The Florida panther is one of dozens of endangered species in the Southeast whose recovery is jeopardized by the Trump administration rollbacks

The most important conservation law on the books—The Endangered Species Act—is under attack.

It’s not just wolves and salamanders that will suffer. Our favorite adventure spots are also a critical habitat for many rare species.

It is perhaps the most selfless law our country has ever passed: the Endangered Species Act (ESA). The ESA was signed into law in 1973 by—of all people—Richard Nixon, with strong bipartisan support, ushering in a new era of conservation in the United States.

Under the ESA, species with declining populations can be listed under the titles threatened or endangered. Threatened species are those that are at immediate risk of becoming endangered, while the endangered species are those that are at risk of becoming extinct.

Most importantly, species on the Endangered Species list must have their critical habitat protected. The endangered red wolf, for example, must have a designated amount of habitat protected in the wild so it can recover. By conserving vital habitat for threatened and endangered species, the ESA has had a 99 percent success rate in preventing extinction since its inception. 

“The ESA has allowed the designation of millions of acres of critical habitat, which is crucial to species’ survival and recovery,” according to Noah Greenwald, endangered species director at the Center for Biological Diversity. “In fact, imperiled species with federally protected critical habitat are twice as likely to be recovering as those without.”

The Southeast and Mid-Atlantic boasts some of the highest biodiversity in the country, largely because of the many different ecosystems, from mountain tops to ocean bays. The places we go to play are the same places that species, endangered or not, need to survive. 

Weakening the Endangered Species Act?

In August, the Trump administration announced a series of revisions to the ESA, primarily to reduce obstacles it places on the oil and gas industries. Trump-appointed Secretary of the Interior David Bernhardt, a former oil lobbyist, claims that the changes will minimize “regulatory burdens” placed on oil and gas companies. The changes narrow the scope of protections for species, allow agencies more leeway, and give industry more influence. The changes will also weigh economic impacts of listing a species more heavily.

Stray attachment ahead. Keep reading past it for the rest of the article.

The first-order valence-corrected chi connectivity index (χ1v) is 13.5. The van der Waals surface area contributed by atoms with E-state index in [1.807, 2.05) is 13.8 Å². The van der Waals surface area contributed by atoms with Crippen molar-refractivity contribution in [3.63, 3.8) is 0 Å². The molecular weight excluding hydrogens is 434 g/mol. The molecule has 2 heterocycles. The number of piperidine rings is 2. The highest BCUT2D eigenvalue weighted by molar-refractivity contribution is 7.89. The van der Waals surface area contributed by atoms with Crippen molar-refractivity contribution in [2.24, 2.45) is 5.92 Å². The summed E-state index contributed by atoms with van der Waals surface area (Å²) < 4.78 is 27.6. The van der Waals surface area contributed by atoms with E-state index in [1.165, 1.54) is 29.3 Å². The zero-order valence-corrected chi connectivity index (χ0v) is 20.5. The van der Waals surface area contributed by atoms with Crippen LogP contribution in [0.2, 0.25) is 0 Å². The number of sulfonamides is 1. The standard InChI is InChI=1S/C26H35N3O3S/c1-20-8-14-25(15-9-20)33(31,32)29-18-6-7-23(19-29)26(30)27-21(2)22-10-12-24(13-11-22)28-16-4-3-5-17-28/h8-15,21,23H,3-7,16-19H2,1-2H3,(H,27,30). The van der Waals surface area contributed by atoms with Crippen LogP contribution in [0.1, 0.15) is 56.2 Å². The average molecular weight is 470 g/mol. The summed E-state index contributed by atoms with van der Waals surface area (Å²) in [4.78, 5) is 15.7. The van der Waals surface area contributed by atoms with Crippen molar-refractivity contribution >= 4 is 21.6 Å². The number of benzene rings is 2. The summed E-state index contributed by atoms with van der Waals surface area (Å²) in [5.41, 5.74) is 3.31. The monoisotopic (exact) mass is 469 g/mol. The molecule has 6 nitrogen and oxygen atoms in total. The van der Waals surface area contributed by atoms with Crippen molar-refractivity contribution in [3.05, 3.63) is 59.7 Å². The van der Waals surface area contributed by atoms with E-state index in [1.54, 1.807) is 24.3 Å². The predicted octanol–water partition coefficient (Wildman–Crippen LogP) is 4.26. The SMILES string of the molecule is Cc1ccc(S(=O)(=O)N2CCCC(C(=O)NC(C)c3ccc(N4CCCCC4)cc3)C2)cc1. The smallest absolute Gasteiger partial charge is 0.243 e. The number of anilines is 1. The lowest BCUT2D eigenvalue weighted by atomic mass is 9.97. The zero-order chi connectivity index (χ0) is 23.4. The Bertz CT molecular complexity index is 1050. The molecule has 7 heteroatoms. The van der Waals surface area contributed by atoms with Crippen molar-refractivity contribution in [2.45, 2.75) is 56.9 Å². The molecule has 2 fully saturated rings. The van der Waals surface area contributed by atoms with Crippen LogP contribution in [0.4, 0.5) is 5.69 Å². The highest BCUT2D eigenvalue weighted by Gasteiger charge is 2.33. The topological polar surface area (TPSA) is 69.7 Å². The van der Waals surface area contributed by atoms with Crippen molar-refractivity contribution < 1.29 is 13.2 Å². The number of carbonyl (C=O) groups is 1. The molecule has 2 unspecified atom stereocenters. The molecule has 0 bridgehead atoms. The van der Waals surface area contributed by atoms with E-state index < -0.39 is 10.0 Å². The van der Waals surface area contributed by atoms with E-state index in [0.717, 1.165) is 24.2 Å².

The ESA currently bases their listing of endangered or threatened species solely on scientific data, “without reference to possible economic or other impacts of such determination.” The administration has removed that phrase, opening the door for roads, pipelines, golf courses, and other development to occur in places where listed species would previously have been protected. 

While economics should be considered when creating policy solutions to protect wildlife, doing so when determining whether a species should be listed “would be like considering the costs of treatment when making a medical diagnosis,” argues Holly Pearen, senior attorney with the Environmental Defense Fund (EDF). “The cost of treatment in no way determines the science-based diagnosis. The same must hold true for diagnosing the health of at-risk wildlife.” 

A pressing example in our region is the development of the Atlantic Coast Pipeline, which is proposed to go through West Virginia, Virginia, and North Carolina. The pipeline would degrade sensitive habitats of four listed species in its path, the clubshell mussel, the madison cave isopod, the indiana bat, and the rusty-patched bumble bee. The Atlantic Coast Pipeline claims that it is, “a critical infrastructure project that will strengthen the economic vitality, environmental health, and energy security of the Mid-Atlantic region.” While construction has been halted to assess impacts on endangered species, it is currently under review by the Supreme Court. Under Trump’s proposed changes, this and future development of its kind will be allowed to take place, regardless of the impact it has on endangered species.

Additionally, the administration is seeking to make it easier to delist species from the ESA. Bernhardt argues that the standards for delisting a species have been pushed higher than the act initially intended. “The goal [of the act] is recovery — to send the healthier patients home where they can continue to receive the lower level of care they still need.”  The concern with Bernhardt’s approach is that species will be delisted prematurely, sending recovering populations plummeting.